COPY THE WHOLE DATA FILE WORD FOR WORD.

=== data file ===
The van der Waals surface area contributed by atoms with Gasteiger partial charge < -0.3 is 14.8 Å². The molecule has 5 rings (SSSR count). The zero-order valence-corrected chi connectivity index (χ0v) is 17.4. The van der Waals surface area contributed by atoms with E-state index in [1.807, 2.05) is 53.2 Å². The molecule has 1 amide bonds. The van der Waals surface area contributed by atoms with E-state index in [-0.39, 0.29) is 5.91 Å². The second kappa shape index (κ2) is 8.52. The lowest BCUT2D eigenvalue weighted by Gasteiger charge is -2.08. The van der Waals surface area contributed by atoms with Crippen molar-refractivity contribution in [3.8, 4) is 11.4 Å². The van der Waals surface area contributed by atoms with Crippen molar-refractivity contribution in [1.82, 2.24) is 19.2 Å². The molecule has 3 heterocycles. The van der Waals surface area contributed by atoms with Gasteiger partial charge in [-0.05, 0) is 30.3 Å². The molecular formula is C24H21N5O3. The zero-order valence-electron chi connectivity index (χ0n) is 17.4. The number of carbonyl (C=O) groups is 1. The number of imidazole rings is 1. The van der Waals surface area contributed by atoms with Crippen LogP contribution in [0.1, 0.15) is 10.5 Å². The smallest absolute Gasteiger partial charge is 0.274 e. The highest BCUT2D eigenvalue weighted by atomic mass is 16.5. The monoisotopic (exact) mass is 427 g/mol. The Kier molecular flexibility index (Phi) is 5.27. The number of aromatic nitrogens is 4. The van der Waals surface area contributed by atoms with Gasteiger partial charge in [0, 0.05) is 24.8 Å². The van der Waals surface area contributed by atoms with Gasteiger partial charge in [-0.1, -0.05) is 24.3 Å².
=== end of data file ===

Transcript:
The van der Waals surface area contributed by atoms with Gasteiger partial charge < -0.3 is 14.8 Å². The molecule has 5 rings (SSSR count). The zero-order valence-corrected chi connectivity index (χ0v) is 17.4. The van der Waals surface area contributed by atoms with E-state index in [1.807, 2.05) is 53.2 Å². The molecule has 1 amide bonds. The van der Waals surface area contributed by atoms with E-state index in [-0.39, 0.29) is 5.91 Å². The second kappa shape index (κ2) is 8.52. The lowest BCUT2D eigenvalue weighted by Gasteiger charge is -2.08. The van der Waals surface area contributed by atoms with Crippen molar-refractivity contribution in [3.8, 4) is 11.4 Å². The van der Waals surface area contributed by atoms with Crippen molar-refractivity contribution in [1.82, 2.24) is 19.2 Å². The molecule has 3 heterocycles. The van der Waals surface area contributed by atoms with Gasteiger partial charge in [-0.05, 0) is 30.3 Å². The molecular formula is C24H21N5O3. The zero-order valence-electron chi connectivity index (χ0n) is 17.4. The number of carbonyl (C=O) groups is 1. The number of imidazole rings is 1. The van der Waals surface area contributed by atoms with Crippen LogP contribution in [0.1, 0.15) is 10.5 Å². The smallest absolute Gasteiger partial charge is 0.274 e. The highest BCUT2D eigenvalue weighted by atomic mass is 16.5. The monoisotopic (exact) mass is 427 g/mol. The Kier molecular flexibility index (Phi) is 5.27. The number of aromatic nitrogens is 4. The van der Waals surface area contributed by atoms with Gasteiger partial charge in [0, 0.05) is 24.8 Å². The van der Waals surface area contributed by atoms with Gasteiger partial charge in [-0.1, -0.05) is 24.3 Å².